Apparently I’m not alone. Dr. David Rankin, a board-certified plastic surgeon, chief of plastic surgery at St. Mary’s Medical Center in West Palm Beach, Florida, and founder of Aqua Plastic Surgery, has removed implants for many patients, including celebrities such as Kayla Lochte. He’s currently in his eighteenth year in private practice and is becoming increasingly known for his ability to safely and effectively remove breast implants and give his patients their health and lives back.
He shared with me that three years ago, he made a big decision. He would “no longer perform breast augmentation surgery” because he saw “a real need to specialize in explant.” He continues by sharing that his patients have seen so much “positive progress” post-op that the decision to focus his work on “helping women explant properly” was easy.
Breast Implant Illness is not an established medical diagnosis. However, talk to any woman who believes her constellation of symptoms is related to her implants, and they will tell you that BII is very real. The proof is in the post-op pudding. Once the implants are removed, many patients experience profound relief. Dr. Rankin shares that “85-90% of my patients report that their health issues improve after explanting.” Yes, you read that correctly. 85-90%.
Not all women explant because they believe they have BII. Some, Dr. Rankin shares, explant because their augmented breasts are too large. I’ve discovered that women with breast implants can experience back, shoulder, and rib pain, headaches, implant ruptures and other symptoms that can cause chronic discomfort and pain. There are options. Some women also undergo breast lifts, fat transfer, or other procedures to improve their natural breasts after explanting.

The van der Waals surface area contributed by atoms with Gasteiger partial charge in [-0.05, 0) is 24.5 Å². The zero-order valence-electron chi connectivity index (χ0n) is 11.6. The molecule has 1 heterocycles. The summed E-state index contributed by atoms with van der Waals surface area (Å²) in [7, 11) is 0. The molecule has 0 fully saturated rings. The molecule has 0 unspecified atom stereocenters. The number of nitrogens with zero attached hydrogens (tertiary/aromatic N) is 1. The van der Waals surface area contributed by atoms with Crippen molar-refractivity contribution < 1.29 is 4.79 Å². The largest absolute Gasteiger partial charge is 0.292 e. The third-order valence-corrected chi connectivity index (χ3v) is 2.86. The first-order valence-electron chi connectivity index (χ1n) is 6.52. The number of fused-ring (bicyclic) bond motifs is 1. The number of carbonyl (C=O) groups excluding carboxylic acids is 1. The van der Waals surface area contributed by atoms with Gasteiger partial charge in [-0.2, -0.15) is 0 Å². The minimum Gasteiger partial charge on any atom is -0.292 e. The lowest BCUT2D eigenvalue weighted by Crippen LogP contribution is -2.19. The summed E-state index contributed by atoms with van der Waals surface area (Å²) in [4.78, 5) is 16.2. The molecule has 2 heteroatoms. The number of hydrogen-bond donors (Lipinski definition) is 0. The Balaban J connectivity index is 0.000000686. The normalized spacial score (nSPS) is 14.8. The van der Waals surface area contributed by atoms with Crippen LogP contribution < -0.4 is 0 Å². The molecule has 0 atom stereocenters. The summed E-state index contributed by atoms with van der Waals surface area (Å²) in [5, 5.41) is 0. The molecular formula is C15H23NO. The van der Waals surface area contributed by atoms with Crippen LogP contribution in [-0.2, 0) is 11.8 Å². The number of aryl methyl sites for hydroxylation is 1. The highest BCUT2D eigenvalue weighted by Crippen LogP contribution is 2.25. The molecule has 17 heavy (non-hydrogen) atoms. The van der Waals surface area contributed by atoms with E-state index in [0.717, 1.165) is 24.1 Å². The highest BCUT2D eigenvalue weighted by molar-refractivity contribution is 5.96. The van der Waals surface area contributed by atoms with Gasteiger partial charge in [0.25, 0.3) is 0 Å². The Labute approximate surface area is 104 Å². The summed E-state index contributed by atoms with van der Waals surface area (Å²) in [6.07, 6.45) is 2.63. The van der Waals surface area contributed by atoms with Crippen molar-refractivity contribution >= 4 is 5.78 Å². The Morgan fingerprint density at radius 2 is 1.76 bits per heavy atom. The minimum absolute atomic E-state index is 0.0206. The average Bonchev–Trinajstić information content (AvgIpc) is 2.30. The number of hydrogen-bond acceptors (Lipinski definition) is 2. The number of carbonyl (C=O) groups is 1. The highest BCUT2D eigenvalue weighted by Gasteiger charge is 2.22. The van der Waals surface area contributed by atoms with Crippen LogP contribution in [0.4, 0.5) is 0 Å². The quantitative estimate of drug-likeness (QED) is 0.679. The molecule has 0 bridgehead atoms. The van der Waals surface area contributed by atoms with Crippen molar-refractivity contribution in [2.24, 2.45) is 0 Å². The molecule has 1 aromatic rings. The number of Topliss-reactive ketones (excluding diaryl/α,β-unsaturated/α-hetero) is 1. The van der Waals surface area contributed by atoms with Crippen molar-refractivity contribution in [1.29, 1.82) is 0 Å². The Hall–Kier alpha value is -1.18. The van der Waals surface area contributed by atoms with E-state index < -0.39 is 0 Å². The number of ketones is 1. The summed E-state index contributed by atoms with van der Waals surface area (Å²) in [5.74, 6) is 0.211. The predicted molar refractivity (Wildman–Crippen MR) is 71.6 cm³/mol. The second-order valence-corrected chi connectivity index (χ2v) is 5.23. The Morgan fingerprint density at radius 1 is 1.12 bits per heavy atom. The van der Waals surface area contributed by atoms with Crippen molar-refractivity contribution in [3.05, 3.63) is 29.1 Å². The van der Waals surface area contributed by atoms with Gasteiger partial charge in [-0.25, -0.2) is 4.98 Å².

What if someone decides they want their implants removed? Can just any surgeon carry out the procedure? Absolutely not. Dr. Rankin advises that the patient do research on the surgeon. Read reviews of the surgeon’s work and speak with former patients. Personally, I believe it’s critical that the surgeon believes the woman who says she’s sick or in pain (in my case, both) from implants, even though BII isn’t an official medical diagnosis. That’s why physicians like Dr. Rankin are becoming superheroes to women like me who have been so ill. Not only do we want relief, but we desire to be trusted when we reveal that we are suffering at the expense of our implants.
It’s been almost six weeks since I explanted. I’ve noticed a remarkable difference, starting with less inflammation. I shared a before-surgery and after-surgery side-by-side on social media—showing how different my face looks now that my implants are gone. Though my story is just one, there are loads of posts on Dr. Rankin’s social media from women who have undergone the same procedure and had similar (and remarkable) results.
My chronic rib and shoulder pain is gone. Perhaps the most notable before-and-after difference is that my energy has skyrocketed. I don’t wake up tired and spend my day barely making it. I can keep up with my four kids and my job now, exercise with vigor, and not need cup after cup of coffee.
I’m very thankful for a doctor who believed me when I told her I needed my implants out. I am also floored by the many women who were brave enough to share their stories on social media—both on their accounts and in groups—to encourage others to consider their truth. I’m gaining my life back, becoming myself again, and doing so flat-chested and free.